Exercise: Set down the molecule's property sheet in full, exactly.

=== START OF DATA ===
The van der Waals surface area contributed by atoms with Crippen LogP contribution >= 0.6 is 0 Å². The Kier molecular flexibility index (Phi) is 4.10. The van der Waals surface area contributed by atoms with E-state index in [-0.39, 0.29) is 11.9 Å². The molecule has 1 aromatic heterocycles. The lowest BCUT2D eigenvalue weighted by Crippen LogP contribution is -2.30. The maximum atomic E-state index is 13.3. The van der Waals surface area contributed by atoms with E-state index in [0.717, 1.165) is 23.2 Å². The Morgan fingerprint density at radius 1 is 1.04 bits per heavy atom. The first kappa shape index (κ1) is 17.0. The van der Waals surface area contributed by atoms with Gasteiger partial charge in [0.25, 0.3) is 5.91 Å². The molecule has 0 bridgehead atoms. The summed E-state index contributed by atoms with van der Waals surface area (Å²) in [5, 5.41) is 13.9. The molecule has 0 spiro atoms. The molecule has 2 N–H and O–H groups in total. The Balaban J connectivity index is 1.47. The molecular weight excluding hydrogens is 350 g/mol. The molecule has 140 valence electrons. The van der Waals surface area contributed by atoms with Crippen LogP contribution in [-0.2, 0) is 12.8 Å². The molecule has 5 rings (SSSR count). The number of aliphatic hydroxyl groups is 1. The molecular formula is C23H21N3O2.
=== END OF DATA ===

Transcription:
The van der Waals surface area contributed by atoms with Crippen LogP contribution >= 0.6 is 0 Å². The Kier molecular flexibility index (Phi) is 4.10. The van der Waals surface area contributed by atoms with E-state index in [-0.39, 0.29) is 11.9 Å². The molecule has 1 aromatic heterocycles. The lowest BCUT2D eigenvalue weighted by Crippen LogP contribution is -2.30. The maximum atomic E-state index is 13.3. The van der Waals surface area contributed by atoms with E-state index in [0.717, 1.165) is 23.2 Å². The Morgan fingerprint density at radius 1 is 1.04 bits per heavy atom. The first kappa shape index (κ1) is 17.0. The van der Waals surface area contributed by atoms with Gasteiger partial charge in [0.25, 0.3) is 5.91 Å². The molecule has 0 bridgehead atoms. The summed E-state index contributed by atoms with van der Waals surface area (Å²) in [5, 5.41) is 13.9. The molecule has 0 spiro atoms. The molecule has 2 N–H and O–H groups in total. The Balaban J connectivity index is 1.47. The molecular weight excluding hydrogens is 350 g/mol. The molecule has 140 valence electrons. The van der Waals surface area contributed by atoms with Crippen LogP contribution in [-0.2, 0) is 12.8 Å². The molecule has 5 rings (SSSR count). The number of aliphatic hydroxyl groups is 1. The molecular formula is C23H21N3O2.